A kiln is a thermally insulated chamber, a type of oven, that produces temperatures sufficient to complete some process, such as hardening, drying, or chemical changes. Kilns have been used for millennia to turn objects made from clay into pottery, tiles and bricks. Various industries use rotary kilns for pyroprocessing—to calcinate ores, to calcinate limestone to lime for cement, and to transform many other materials.

Contents

Porcelain slowly evolved in China and was finally achieved (depending on the definition used) at some point about 2,000 to 1,200 years ago, then slowly spread to other East Asian countries, and finally Europe and the rest of the world. Its manufacturing process is more demanding than that for earthenware and stoneware, the two other main types of pottery, and it has usually been regarded as the most prestigious type of pottery for its delicacy, strength, and its white colour. It combines well with both glazes and paint, and can be modelled very well, allowing a huge range of decorative treatments in tablewares, vessels and figurines. It also has many uses in technology and industry.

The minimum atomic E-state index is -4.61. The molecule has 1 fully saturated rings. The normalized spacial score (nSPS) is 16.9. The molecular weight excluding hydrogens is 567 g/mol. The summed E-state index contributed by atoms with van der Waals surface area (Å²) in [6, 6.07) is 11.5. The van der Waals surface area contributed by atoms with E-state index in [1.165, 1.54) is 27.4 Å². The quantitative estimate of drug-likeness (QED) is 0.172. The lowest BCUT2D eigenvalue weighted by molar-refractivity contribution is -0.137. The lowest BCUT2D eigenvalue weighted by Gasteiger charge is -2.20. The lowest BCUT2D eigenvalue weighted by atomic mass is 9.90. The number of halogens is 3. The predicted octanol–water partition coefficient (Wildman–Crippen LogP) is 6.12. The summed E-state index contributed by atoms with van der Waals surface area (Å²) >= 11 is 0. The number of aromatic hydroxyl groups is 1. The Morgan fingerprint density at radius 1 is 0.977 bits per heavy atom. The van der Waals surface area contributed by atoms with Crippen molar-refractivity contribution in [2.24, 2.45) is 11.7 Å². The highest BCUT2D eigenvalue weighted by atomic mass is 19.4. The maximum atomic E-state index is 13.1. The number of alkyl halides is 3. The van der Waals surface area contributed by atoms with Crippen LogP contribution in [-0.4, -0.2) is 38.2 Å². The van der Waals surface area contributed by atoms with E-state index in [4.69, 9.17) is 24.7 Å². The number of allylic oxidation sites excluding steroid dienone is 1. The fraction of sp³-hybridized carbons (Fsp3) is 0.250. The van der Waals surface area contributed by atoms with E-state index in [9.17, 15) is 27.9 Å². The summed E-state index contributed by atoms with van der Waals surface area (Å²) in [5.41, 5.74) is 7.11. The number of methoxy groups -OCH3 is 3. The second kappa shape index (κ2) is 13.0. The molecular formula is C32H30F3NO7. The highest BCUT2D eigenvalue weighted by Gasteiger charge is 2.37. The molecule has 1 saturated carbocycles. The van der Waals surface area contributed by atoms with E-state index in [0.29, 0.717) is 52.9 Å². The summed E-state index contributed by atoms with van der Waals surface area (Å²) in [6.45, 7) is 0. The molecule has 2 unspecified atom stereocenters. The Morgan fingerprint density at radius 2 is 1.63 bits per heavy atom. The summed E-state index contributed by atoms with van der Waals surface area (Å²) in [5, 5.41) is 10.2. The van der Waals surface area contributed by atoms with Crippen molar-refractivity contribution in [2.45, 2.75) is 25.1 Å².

Earthenware ceramic crockery and dishes

Earthenware is glazed or unglazed nonvitreous pottery that has normally been fired below 1200 °C. Porcelain, bone china, and stoneware, all fired at high enough temperatures to vitrify, are the main other important types of pottery.

Stoneware vitreous or semi-vitreous ceramic made primarily from stoneware clay or non-refractory fire clay

Stoneware is a rather broad term for pottery or other ceramics fired at a relatively high temperature. A modern technical definition is a vitreous or semi-vitreous ceramic made primarily from stoneware clay or non-refractory fire clay. Whether vitrified or not, it is nonporous ; it may or may not be glazed. Historically, across the world, it has been developed after earthenware and before porcelain, and has often been used for high-quality as well as utilitarian wares.